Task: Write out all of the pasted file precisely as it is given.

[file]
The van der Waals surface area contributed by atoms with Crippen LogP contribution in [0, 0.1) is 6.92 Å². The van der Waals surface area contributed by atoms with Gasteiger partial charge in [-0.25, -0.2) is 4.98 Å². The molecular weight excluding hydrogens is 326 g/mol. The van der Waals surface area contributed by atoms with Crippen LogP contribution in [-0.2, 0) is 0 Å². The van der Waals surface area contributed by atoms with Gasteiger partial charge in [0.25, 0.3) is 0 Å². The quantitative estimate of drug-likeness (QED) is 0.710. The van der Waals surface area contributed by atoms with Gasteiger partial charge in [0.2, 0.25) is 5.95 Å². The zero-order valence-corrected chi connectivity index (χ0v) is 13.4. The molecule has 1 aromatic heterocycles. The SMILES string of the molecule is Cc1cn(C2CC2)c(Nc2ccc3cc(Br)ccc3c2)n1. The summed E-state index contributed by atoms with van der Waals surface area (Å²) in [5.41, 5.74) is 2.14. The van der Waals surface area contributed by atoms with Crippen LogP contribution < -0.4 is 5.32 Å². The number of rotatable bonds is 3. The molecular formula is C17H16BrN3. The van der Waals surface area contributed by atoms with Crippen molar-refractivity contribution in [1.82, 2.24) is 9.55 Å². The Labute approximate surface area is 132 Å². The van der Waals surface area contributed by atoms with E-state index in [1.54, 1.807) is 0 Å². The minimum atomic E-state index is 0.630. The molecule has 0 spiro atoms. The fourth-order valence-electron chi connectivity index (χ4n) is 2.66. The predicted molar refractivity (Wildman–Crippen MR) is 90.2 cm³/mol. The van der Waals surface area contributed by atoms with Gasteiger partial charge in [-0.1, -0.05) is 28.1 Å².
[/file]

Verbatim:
The van der Waals surface area contributed by atoms with Crippen LogP contribution in [0, 0.1) is 6.92 Å². The van der Waals surface area contributed by atoms with Gasteiger partial charge in [-0.25, -0.2) is 4.98 Å². The molecular weight excluding hydrogens is 326 g/mol. The van der Waals surface area contributed by atoms with Crippen LogP contribution in [-0.2, 0) is 0 Å². The van der Waals surface area contributed by atoms with Gasteiger partial charge in [0.25, 0.3) is 0 Å². The quantitative estimate of drug-likeness (QED) is 0.710. The van der Waals surface area contributed by atoms with Gasteiger partial charge in [0.2, 0.25) is 5.95 Å². The zero-order valence-corrected chi connectivity index (χ0v) is 13.4. The molecule has 1 aromatic heterocycles. The SMILES string of the molecule is Cc1cn(C2CC2)c(Nc2ccc3cc(Br)ccc3c2)n1. The summed E-state index contributed by atoms with van der Waals surface area (Å²) in [5.41, 5.74) is 2.14. The van der Waals surface area contributed by atoms with Crippen LogP contribution < -0.4 is 5.32 Å². The number of rotatable bonds is 3. The molecular formula is C17H16BrN3. The van der Waals surface area contributed by atoms with Crippen molar-refractivity contribution in [1.82, 2.24) is 9.55 Å². The Labute approximate surface area is 132 Å². The van der Waals surface area contributed by atoms with E-state index in [1.54, 1.807) is 0 Å². The minimum atomic E-state index is 0.630. The molecule has 0 spiro atoms. The fourth-order valence-electron chi connectivity index (χ4n) is 2.66. The predicted molar refractivity (Wildman–Crippen MR) is 90.2 cm³/mol. The van der Waals surface area contributed by atoms with Gasteiger partial charge in [-0.1, -0.05) is 28.1 Å².